Welcome to the Cricklewood Town Team website where details of the Cricklewood Station History Panels are set out.
We hope that while studying the artwork that now adorns the glass panels on the Passenger Waiting Shelter on Platform 1 at Cricklewood Station you want to learn more about the history of Cricklewood. The QR code you have used links to this page, the Introduction to the Panels. To find out more about the history that links to the other 3 panels you can either use the individual QR code in the middle of each Panel or click on the links below.
The artist Freddie Needle created the artwork, which reflects the industrial history of Cricklewood, as a montage of imagery in a variety of mediums, including her paintings, prints and photographs. During the investigation of Cricklewood, Freddie was assisted by Town Team member Bee Dred. Measuring 9 by 6 metres the work captures the history of Cricklewood from the arrival of the railways in 1860s and their subsequent impact on the area. The aero industry followed and was based at Clitterhouse Farm, which was rented by the father of Suffragette – Gladice Keevil, from 1874 – 1926.
The Farm was used to test early tanks, with the Handley Page factory based there during WW1; the Aerodrome was used for commercial flights to Paris from 1919. Amy Johnson, the first woman to fly solo from England to Australia in 1930 lived in Vernon Court, where a Blue Plaque is displayed linking with the tribute mural to her by artist Lakwena on the Platform wall. Walk along the Platform after turning left at the top of the walkway and you will see Lakwena’s colourful mural.
The Handley Page logo in Panel 2 provides a link to the eye-catching imagery of Handley Page biplanes on the walkway up to platform created by Cricklewood-based artist Alistair Lambert.
Freddie has captured images of the industrial businesses which thrived in Cricklewood and of the historic Crown Hotel, whose provision for coaching travellers dates from the 1750s; it was rebuilt in 1889. In the last century the Crown was the focal point of the Irish community who migrated here, many men to help build the roads and houses so badly needed after WW2 and the women to work in the NHS or the factories in Cricklewood area.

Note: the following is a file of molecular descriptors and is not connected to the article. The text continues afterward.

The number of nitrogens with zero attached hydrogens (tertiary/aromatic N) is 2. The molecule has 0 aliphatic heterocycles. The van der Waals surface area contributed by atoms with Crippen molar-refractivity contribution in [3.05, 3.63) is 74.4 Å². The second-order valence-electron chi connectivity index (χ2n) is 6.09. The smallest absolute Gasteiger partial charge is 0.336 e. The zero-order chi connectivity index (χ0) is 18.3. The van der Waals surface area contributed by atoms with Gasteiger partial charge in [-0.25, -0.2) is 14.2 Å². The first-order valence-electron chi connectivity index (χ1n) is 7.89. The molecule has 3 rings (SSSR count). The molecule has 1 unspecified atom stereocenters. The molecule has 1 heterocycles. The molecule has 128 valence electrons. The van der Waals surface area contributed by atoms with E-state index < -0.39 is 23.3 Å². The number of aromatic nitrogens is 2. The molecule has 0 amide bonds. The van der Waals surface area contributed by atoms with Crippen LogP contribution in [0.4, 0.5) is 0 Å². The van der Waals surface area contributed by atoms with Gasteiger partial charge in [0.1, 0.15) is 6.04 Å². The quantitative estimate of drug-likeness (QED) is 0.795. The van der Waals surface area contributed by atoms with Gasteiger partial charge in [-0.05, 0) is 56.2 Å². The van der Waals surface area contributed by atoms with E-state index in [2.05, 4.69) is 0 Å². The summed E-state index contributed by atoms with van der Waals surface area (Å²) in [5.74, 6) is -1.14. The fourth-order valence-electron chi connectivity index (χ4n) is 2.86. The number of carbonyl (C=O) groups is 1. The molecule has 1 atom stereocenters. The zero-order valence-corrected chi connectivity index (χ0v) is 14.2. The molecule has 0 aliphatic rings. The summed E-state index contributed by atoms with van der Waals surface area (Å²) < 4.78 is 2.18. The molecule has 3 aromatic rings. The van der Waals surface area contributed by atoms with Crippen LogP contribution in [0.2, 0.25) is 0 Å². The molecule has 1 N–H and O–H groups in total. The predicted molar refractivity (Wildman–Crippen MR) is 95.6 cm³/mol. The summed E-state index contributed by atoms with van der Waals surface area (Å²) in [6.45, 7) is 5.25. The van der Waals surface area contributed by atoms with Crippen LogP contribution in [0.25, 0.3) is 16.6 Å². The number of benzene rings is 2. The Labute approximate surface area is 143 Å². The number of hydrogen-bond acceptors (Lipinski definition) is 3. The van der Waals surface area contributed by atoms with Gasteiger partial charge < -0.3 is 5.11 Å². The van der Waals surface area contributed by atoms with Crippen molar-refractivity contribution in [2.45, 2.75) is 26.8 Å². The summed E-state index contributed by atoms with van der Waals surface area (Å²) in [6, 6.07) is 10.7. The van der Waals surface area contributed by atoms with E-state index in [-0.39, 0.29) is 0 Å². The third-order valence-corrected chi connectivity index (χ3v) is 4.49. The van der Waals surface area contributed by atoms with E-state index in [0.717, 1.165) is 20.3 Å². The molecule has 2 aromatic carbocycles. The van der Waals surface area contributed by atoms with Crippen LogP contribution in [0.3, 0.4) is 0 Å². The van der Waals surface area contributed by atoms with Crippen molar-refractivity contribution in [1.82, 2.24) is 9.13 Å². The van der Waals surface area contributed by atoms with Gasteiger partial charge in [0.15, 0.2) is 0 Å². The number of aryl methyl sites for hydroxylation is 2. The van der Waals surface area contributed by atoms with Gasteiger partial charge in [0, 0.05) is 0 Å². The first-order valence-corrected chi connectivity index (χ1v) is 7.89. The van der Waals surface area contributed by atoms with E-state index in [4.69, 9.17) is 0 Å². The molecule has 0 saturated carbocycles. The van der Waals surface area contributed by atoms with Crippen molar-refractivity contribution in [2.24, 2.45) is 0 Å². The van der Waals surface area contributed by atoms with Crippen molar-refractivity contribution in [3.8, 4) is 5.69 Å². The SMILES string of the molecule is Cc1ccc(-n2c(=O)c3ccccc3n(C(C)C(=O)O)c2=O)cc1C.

Local historian and artist Bernard Canavan has included his painting from the 1970s which shows the Irish labourers loading up early in the morning and the delivery of Irish food from O’Kane’s red van, with the young boy – Eddie O’Kane aiding his uncle; he is the owner of the painting and has kindly provided a copy of this artwork. O’Kane is a thriving Irish Foods business still located in the neighbourhood. Bernard is a well known for his local talks and walks about the migration of the Irish community.
Key industries included Stoll Studios who produced a series of silent films in 1920s including The Prodigal Son and The Four Feathers and was then the largest in Britain. Smiths Crisps were developed by Frank Smith and his wife near the Crown; they invented the “twist of salt in a blue wrapper” and Smiths Industries who produced watches and clocks. In 2012 a restored vintage clock was installed on the Broadway.
Freddie Needle tells us that she “has always been interested in architectural history and the connection it has with the past. I choose a sepia background to reflect an air of nostalgia. I wanted to create a visual narrative that recorded Cricklewood’s industrial diversity and was accessible to all.”
Bee Dred added that she’d “lived in the area for 20 years and it was a pleasure to share my enthusiasm for the architecture and history of Cricklewood with Freddie.”
The vinyl graphics were undertaken by Modelsigns, whose support through the design process has been immeasurable.
The QR codes and related IT links to the Cricklewood.net website were undertaken by Damean, who provides our regular IT support.
Thameslink’s Radlett to Cricklewood Station Manager, Marc Asamoah said: “Local residents take huge pride in their station here at Cricklewood and it’s wonderful to see their ideas being brought to life. This artwork has enhanced the new passenger waiting shelter and will be admired by all who use the station; it has generated much interest.”
Cricklewood Town Team lead for this project Angela Payne said: “It has been a pleasure to work with Freddie and Bee to capture the rich history of Cricklewood and provide the opportunity to engage local communities in the history of their area. Travelling on Thameslink after linking on the QR code will enable passengers to learn as they travel. Bernard Canavan’s input into the history of Irish migration and the importance of the Crown has been inspiring. And the support from Damean with the QR codes and links to the Town Team website ensured this project met all the aims. This is the final project being delivered at the station thanks to the Passenger Benefit Fund.”
The Cricklewood Town Team are a station partner to Govia Thameslink and have worked to enhance the station in the past, including the planting at the entrance to the station and the display of 30 welcome signs in different languages.